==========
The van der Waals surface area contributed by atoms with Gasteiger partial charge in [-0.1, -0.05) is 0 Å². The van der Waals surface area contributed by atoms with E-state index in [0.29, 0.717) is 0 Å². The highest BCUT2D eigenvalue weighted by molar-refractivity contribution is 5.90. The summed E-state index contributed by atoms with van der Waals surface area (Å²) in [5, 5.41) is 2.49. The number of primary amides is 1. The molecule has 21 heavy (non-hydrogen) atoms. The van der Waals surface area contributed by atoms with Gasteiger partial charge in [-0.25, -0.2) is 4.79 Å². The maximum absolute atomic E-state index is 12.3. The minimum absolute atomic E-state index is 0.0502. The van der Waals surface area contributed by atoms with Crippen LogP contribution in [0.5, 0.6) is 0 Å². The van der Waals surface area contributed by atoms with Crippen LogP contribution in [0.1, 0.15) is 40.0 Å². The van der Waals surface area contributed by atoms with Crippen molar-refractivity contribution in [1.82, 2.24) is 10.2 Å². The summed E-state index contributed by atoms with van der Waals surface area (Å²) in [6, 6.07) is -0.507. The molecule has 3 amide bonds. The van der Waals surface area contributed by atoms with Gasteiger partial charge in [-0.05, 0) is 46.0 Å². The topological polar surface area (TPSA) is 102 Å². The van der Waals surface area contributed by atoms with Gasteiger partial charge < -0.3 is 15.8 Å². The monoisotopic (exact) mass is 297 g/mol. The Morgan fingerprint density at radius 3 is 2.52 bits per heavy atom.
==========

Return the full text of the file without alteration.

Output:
The van der Waals surface area contributed by atoms with Gasteiger partial charge in [-0.1, -0.05) is 0 Å². The van der Waals surface area contributed by atoms with E-state index in [0.29, 0.717) is 0 Å². The highest BCUT2D eigenvalue weighted by molar-refractivity contribution is 5.90. The summed E-state index contributed by atoms with van der Waals surface area (Å²) in [5, 5.41) is 2.49. The number of primary amides is 1. The molecule has 21 heavy (non-hydrogen) atoms. The van der Waals surface area contributed by atoms with Gasteiger partial charge in [-0.25, -0.2) is 4.79 Å². The maximum absolute atomic E-state index is 12.3. The minimum absolute atomic E-state index is 0.0502. The van der Waals surface area contributed by atoms with Crippen LogP contribution in [0.5, 0.6) is 0 Å². The van der Waals surface area contributed by atoms with Crippen LogP contribution in [0.1, 0.15) is 40.0 Å². The van der Waals surface area contributed by atoms with Crippen molar-refractivity contribution in [1.82, 2.24) is 10.2 Å². The summed E-state index contributed by atoms with van der Waals surface area (Å²) in [6, 6.07) is -0.507. The molecule has 3 amide bonds. The van der Waals surface area contributed by atoms with Gasteiger partial charge in [-0.05, 0) is 46.0 Å². The topological polar surface area (TPSA) is 102 Å². The van der Waals surface area contributed by atoms with Gasteiger partial charge < -0.3 is 15.8 Å². The monoisotopic (exact) mass is 297 g/mol. The Morgan fingerprint density at radius 3 is 2.52 bits per heavy atom.